A welcome return to a Zelda entry that never gets enough credit.
Format: Wii U
Released: March 4, 2016
Copy provided by publisher
Twilight Princess has, perhaps more than any other contribution to The Legend of Zelda, found itself unable to be looked upon with the near-universal fondness enjoyed by its ancestry.
Sandwiched between The Wind Waker and Skyward Sword, Link’s lupine adventure stands out as a darker, more drab experience.
Its moody tone and depressing color palette has dated it moreso than other Zelda games, while its dual status as a GameCube swansong and marquis Wii title give it no real era of its own.
Despite fans throwing an embarrassing tantrum over a certain review at the time, Twilight Princess has become the popular Zelda to bag on, the one that’s “okay” to call mediocre in a world where suggesting such things of other installments would cause heads to roll.
In truth, it boasts less personality than its kin, trying hard to ape the tone the tone set by Ocarina of Time but in a less elegant way. However, it’s still an accomplished game, containing some of my favorite elements of the series overall.
Returning to it as an HD rerelease has me certain it’s aged better than one might assume, even if it’s not timeless.
The GamePad has helped matters considerably, with the expected touchscreen menus and instant map access making for a far more streamlined affair. The game overall is quicker and easier to enjoy without the need for constant menu changes and inventory management. The Legend of Zelda, perhaps more than any other Nintendo property, has immensely benefited from the dual-screen capabilities of the 3DS and Wii U.
True to its name, Twilight Princess HD looks prettier than it did before, with the resolution upgrade and clearer visuals making for a less murky and drab appearance. Twilight still suffers from a color scheme of muted greys and dark greens, but characters pop a lot more, giving the previously foggy graphics a little more boldness.
The enhanced resolution does show off the less-than-impressive visual quality that, even for its time, was becoming old fashioned. While The Wind Waker still looks amazing today thanks to its classic cel-shaded style, Twilight Princess‘ aim for “realism” has made it much less palatable as time’s gone by.
Nintendo has done an impressive job of remaking some assets to bring the game up to code – better textures and some totally reworked models stop the game looking bad in any way – but at times it’s hard not to stare at Wolf Link’s paws and notice how much like they resemble balls of mashed clay.
Purchasing the physical version of the game bundles it with a unique amiibo of Midna and Wolf Link, opening up an exclusive new dungeon – The Cave of Shadows. There’s a new item in exchange for completing this dungeon, but don’t expect much compelling gameplay. It’s a series of challenge rooms where you move from arena to arena and fight stuff. Nothing too amazing, but it’s not an unwelcome addition either. It’s sort of just there.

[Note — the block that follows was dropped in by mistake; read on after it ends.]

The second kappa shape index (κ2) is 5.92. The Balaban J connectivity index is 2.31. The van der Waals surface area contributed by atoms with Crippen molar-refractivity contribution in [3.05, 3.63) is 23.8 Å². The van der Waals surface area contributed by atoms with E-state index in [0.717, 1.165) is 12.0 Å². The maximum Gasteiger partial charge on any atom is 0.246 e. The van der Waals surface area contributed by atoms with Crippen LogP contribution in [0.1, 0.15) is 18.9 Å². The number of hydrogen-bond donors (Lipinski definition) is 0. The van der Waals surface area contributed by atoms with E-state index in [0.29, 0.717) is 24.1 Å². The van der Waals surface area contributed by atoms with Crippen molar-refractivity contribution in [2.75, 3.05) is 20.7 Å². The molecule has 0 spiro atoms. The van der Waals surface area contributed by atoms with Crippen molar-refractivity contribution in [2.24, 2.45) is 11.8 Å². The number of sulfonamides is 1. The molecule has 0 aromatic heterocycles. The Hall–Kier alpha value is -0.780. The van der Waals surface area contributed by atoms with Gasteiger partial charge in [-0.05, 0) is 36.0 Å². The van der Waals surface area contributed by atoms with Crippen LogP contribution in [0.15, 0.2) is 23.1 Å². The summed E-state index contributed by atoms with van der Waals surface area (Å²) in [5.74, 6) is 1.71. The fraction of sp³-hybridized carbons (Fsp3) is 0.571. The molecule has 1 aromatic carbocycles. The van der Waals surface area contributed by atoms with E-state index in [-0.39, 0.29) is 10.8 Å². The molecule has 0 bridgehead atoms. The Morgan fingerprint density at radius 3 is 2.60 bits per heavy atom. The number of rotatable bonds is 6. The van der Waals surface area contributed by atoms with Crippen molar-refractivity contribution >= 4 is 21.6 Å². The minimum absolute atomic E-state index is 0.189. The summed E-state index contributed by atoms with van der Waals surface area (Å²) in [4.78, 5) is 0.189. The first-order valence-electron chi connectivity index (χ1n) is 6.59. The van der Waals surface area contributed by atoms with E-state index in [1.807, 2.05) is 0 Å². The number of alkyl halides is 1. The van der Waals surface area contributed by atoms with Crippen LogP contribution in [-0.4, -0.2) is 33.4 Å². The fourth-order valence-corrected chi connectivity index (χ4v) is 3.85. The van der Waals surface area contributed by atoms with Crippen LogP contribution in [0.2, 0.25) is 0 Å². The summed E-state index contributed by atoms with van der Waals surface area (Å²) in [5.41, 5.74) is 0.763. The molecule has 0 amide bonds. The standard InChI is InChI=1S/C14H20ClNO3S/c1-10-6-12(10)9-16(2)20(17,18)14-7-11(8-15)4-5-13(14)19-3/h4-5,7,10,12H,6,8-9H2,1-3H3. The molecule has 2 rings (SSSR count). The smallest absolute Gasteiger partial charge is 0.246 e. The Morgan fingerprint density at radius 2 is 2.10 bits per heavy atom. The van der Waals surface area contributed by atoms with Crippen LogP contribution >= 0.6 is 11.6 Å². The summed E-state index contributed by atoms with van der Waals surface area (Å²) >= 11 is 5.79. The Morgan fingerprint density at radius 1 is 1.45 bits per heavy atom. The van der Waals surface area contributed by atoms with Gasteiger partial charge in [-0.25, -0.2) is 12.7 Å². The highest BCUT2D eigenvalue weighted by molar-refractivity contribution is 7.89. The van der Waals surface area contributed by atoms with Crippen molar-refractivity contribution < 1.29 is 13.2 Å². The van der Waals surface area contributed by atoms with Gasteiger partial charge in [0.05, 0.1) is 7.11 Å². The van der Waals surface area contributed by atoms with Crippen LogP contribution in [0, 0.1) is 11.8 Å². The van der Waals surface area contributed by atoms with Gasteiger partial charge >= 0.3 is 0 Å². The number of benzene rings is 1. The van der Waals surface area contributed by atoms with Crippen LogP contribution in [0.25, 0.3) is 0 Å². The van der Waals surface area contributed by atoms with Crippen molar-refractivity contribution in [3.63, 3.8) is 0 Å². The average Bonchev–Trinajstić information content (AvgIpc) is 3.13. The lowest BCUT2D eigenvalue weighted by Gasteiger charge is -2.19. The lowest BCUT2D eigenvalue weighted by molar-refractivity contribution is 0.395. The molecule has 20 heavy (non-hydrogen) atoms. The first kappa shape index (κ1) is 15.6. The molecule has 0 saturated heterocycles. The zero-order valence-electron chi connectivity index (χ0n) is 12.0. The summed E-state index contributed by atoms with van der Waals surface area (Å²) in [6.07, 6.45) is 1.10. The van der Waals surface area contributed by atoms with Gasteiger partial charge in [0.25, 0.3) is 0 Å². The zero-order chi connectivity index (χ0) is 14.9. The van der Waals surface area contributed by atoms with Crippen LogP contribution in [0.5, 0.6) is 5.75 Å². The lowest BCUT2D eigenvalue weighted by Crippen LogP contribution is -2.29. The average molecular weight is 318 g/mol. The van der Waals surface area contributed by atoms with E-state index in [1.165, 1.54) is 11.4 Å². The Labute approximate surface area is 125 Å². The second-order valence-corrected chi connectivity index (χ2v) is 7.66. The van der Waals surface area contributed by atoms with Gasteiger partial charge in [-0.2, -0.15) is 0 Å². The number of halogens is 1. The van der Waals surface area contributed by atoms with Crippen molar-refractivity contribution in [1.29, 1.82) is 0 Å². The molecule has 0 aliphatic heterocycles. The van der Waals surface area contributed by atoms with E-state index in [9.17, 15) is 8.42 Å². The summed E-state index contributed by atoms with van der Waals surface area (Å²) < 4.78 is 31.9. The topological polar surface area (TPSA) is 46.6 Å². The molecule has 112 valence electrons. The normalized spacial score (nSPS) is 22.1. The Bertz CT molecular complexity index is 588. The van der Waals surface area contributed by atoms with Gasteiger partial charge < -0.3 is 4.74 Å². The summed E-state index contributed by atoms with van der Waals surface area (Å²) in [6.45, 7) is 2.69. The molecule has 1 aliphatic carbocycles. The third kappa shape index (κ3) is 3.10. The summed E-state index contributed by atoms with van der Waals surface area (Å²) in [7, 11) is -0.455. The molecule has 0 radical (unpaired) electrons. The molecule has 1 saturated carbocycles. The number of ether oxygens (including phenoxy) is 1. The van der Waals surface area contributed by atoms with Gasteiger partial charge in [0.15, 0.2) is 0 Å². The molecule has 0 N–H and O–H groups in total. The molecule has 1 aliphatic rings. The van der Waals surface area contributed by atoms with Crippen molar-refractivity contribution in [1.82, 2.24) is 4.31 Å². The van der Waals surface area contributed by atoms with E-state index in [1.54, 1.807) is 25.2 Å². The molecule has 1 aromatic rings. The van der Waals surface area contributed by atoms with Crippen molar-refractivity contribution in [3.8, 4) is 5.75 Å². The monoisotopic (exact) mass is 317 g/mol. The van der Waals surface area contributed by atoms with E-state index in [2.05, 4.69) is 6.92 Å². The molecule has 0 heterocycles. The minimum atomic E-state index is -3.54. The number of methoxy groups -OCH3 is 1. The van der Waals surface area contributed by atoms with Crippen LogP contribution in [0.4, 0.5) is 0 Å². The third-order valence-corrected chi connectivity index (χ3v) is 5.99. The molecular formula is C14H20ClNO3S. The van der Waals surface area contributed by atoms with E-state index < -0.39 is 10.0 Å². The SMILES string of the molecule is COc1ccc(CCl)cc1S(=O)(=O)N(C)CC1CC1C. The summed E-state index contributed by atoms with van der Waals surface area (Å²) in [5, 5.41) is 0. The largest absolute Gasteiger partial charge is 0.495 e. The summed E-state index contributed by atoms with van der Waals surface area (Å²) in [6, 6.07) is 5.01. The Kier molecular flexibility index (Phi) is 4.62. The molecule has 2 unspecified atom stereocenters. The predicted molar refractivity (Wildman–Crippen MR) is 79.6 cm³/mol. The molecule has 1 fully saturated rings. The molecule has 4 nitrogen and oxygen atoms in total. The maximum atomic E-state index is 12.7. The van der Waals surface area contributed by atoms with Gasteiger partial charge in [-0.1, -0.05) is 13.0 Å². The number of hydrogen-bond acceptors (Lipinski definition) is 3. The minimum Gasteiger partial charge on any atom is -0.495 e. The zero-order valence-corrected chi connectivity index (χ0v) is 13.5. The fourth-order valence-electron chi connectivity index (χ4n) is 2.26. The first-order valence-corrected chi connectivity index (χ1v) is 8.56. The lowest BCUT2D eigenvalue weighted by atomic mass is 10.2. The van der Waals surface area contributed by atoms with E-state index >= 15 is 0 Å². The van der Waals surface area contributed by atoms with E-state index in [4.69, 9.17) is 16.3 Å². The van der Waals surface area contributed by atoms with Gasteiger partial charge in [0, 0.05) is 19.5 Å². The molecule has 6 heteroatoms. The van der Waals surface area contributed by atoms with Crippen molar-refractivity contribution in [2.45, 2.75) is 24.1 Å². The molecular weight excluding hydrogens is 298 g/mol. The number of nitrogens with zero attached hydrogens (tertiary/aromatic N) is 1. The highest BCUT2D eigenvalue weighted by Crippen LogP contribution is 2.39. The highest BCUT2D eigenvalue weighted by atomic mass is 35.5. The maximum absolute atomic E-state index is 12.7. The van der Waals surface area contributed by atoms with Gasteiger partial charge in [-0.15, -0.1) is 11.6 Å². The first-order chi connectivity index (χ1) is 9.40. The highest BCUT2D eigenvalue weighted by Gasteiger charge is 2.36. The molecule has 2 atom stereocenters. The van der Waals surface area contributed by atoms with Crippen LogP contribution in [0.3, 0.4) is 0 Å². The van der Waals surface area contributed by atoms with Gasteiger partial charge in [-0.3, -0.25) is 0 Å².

Despite its setbacks, Twilight Princess maintains a special place in my heart, a place that has only been strengthened by this HD rerelease. For a start, it boasts fantastic characters with more depth to them than the average Nintendo cast. Midna has endured for a reason, a likable jerk of a protagonist whose insecure jibes and ultimately sad backstory make her among the more complex characters in Zelda‘s universe.
Then there’s Zant. Before taking a backseat to the inevitable Ganondorf appearance, Zant remains my favorite antagonist in The Legend of Zelda, a wonderful examination of the artifice and superficiality of villainhood.
Initially portrayed as a cool and collected chessmaster, Zant is exposed as a childish, screaming, utterly pathetic little monster. Some players found the breakdown disappointing, but I adore him for the same reasons I’ve loved Kylo Ren’s characterization in Star Wars. He represents what evil really is under the cool helmets and dark robes. Petty and pitiful.
His boss fight is absolutely fantastic, too.
Despite the more serious nature of the story, Twilight Princess is nonetheless full of some truly weird characters and scenarios. There’s Malo, the strangely cynical little boy with a merciless business acumen, Agatha the Bug Princess who manages to be adorable and creepy at the same time, and the Oocca – perhaps the strangest creatures ever to set foot in Hyrule.
Though less obvious, a lot of the series’ eccentric and almost unsettling humor still exists, backed up by some serious attempts to shake up the gameplay.
Wolf Link, for example, may be functionally similar to your average bipedal hero in terms of control, but it was a nonetheless enjoyable change of pace with some added puzzle elements otherwise unseen in the series. Looking back, the wolf sections are far more enjoyable than I remember, and his leaping attacks in combat make for some great fight sequences.
The Spinner is a fantastic addition to Link’s expansive gear, a whirring cog that can latch onto rails and allows players to hover across otherwise impassable surfaces. I remember wasting time just spinning across the chasms and canyons of Hyrule, simply because riding the thing was so much fun.
There’s a lot to love about Twilight Princess that often doesn’t get credit because it never could grip the imagination quite like Majora’s Mask, Wind Waker, or Skyward Sword did. The HD rerelease is a good chance to hop back in and appreciate all that – the terrific character development, the unique gameplay ideas, and a very scary Bug Princess.
I like it, is what I’m saying.